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RE: strategies for learning new languages
This may be obvious, but when learning new languages, having a good
grounding in the theory of programming languages helps tremendously.
Particularly since there's a relatively small set of core concepts, which
most languages simply implement special or degenerate cases of.
If you first learn about some feature that's new to you by learning a
particular language's unique implementation of it, you're likely to end up
with a rather skewed understanding of that feature. A good example of this
would be C++ templates, which may not be the best way to first encounter
parametric polymorphism (speaking from firsthand experience :) Whereas, if
you already know what parametric polymorphism is, what it's good for, and
how it's used, then when you come across templates in C++, all you have to
learn about are what particular quirks and limitations C++ imposes on the
Academic papers on PL theory rely heavily on the ability to describe
languages in terms of small sets of well-known core features. For example,
a denotional semantics description of a programming language essentially
boils down to expressing the semantic features of a particular language in
terms of nothing but function calls, along with a small set of operations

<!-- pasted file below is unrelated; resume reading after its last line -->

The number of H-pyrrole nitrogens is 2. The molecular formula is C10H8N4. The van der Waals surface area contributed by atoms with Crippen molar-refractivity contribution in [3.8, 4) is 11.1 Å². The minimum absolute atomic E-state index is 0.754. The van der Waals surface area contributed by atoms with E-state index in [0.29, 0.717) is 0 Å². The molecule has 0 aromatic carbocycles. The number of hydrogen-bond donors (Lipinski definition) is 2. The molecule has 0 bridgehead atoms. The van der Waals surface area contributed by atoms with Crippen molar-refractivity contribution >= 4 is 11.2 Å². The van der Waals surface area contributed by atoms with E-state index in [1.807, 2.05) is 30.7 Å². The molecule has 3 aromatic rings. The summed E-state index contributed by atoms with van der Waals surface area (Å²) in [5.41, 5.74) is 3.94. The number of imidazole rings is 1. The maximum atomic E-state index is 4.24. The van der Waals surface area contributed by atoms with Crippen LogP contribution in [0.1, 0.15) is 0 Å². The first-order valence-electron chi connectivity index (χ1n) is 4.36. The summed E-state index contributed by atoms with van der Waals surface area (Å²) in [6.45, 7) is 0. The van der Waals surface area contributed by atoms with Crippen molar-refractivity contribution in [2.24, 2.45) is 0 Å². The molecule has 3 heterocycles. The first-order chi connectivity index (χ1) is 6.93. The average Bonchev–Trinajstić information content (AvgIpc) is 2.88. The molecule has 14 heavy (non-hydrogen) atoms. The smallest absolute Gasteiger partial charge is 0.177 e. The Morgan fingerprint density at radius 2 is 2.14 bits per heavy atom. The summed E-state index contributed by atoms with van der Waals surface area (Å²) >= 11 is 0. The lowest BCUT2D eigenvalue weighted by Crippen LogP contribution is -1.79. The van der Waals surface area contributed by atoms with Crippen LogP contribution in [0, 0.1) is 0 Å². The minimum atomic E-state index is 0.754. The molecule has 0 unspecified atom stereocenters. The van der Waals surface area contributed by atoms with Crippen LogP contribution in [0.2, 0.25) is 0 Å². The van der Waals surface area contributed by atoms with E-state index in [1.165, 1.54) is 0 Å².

and data types - i.e., an augmented lambda calculus. (I'm expediently
ignoring philosophical characterizations about how denotations map features
of a language into an abstract mathematical space of meanings.)
This is a big reason that we hear so much about closures and continuations:
because they're two of the core constructs which formal descriptions of
programming languages tend to rely on. It's also one reason Scheme has such
a presence in (good) university PL courses: it's the closest useful language
to the lambda calculus, and lambda calculus is a simple, useful, and
powerful formalism for expressing and understanding computation.
So, to be able to learn new languages more easily, make sure you have some
familiarity with lambda calculus and its application to programming
languages, for a start. (Lambda, the ultimate study aid?) For bonus
points, become reasonably familiar with Scheme. Of course, that's just a
starting point, but it's a very solid one.
Dan Friedman has an excellent, very readable paper related to this general
subject which I think has been mentioned here before: "The Role of the Study
of Programming Languages in the Education of a Programmer":
In this paper, Friedman mentions that one of his goals as a CS undergrad was
"to learn at least one new language per semester" (this was in 1964), and
how he ultimately ratcheted that up to the point of wanting "to be able to
implement a language per week". His broader point, though, is that studying
programming language theory helps you be a (much) better programmer.